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This well-crafted address was presented as a series of suggestions for a way to conciliate the American colonists and avoid a revolt. The common-sense points that Burke makes and the ways that he goes ... Celotno mnenje
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administration America appear attempt authority body British Burke Burke's called cause character civil colonies colonists Commons conciliation confidence Constitution continue court crown danger dependencies duty effect empire England English experience fact favor feel followed force freedom George give given grant hands honor hope House idea importance interest judge kind King King's laws least less letter liberty look Lord manner matter means measure ment mind ministers ministry nature necessary never noble lord North object opinion paragraph Parliament party peace person Pitt political present principle proposed question reason regard repeal resolution respect secure side situation speech spirit sure taxation taxes things third thought tion trade true vote whole wish
Stran 125 - As long as you have the wisdom to keep the sovereign authority of this country as the sanctuary of liberty, the sacred temple consecrated to our common faith, wherever the chosen race and sons of England worship freedom, they will turn their faces towards you.
Stran 58 - Neither the perseverance of Holland, nor the activity of France, nor the dexterous and firm sagacity of English enterprise, ever carried this most perilous mode of hardy industry to the extent to which it has been pushed by this recent people ; a people who are still, as it were, but in the gristle, and not yet hardened into the bone of manhood.
Stran 61 - Americans a love of freedom is the predominating feature, which marks and distinguishes the whole ; and as an ardent is always a jealous affection, your colonies become suspicious, restive, and untractable, whenever they see the least attempt to wrest from them by force, or shuffle from them by chicane, what they think the only advantage worth living for. This fierce spirit of liberty is stronger in the English colonies probably than in any other people of the earth...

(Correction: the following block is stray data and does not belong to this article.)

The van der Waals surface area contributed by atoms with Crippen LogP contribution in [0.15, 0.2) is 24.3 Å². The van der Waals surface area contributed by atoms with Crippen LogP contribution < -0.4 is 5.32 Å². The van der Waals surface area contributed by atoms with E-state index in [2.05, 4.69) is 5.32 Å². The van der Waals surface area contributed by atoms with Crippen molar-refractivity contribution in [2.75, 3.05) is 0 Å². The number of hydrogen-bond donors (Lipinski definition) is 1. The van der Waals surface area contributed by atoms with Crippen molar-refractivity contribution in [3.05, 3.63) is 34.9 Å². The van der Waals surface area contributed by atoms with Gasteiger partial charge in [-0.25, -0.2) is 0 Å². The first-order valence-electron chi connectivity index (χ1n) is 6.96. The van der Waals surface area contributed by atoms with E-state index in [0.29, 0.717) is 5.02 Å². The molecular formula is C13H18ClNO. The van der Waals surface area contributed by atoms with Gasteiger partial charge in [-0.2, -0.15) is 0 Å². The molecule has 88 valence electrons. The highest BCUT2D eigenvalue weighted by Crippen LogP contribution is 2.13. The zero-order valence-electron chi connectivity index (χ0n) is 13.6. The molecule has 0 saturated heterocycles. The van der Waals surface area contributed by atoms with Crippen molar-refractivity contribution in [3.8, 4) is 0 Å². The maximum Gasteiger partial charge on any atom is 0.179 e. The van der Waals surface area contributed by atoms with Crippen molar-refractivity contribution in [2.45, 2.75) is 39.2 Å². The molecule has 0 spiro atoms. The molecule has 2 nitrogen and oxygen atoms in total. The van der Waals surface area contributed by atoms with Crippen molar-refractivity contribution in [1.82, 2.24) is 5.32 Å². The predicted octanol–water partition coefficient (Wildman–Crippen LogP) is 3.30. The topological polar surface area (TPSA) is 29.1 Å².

Stran 125 - ... of the world. Deny them this participation of freedom, and you break that sole bond which originally made, and must still preserve, the unity of the empire. Do not entertain so weak an imagination, as that your registers and your bonds, your affidavits and your sufferances, your cockets and your clearances, are what form the great securities of your commerce.
Stran 124 - My hold of the colonies is in the close affection which grows from common names, from kindred blood, from similar privileges, and equal protection. These are ties which, though light as air, are as strong as links of iron.
Stran 254 - You may swell every expense and every effort still more extravagantly ; pile and accumulate every assistance you can buy or borrow; traffic and barter with every little pitiful German prince that sells and sends his subjects to the shambles...
Stran 66 - Blackstone's <Commentaries' in America as in England. General Gage marks out this disposition very particularly in a letter on your table. He states that all the people in his government are lawyers, or smatterers in law, and that in Boston they have been enabled, by successful chicane, wholly to evade many parts of one of your capital penal constitutions.
Stran 126 - All this, I know well enough, will sound wild and chimerical to the profane herd of those vulgar and mechanical politicians who have no place among us — a sort of people who think that nothing exists but what is gross and material, and who therefore, far from being qualified to be directors of the great movement of empire, are not fit to turn a wheel in the machine.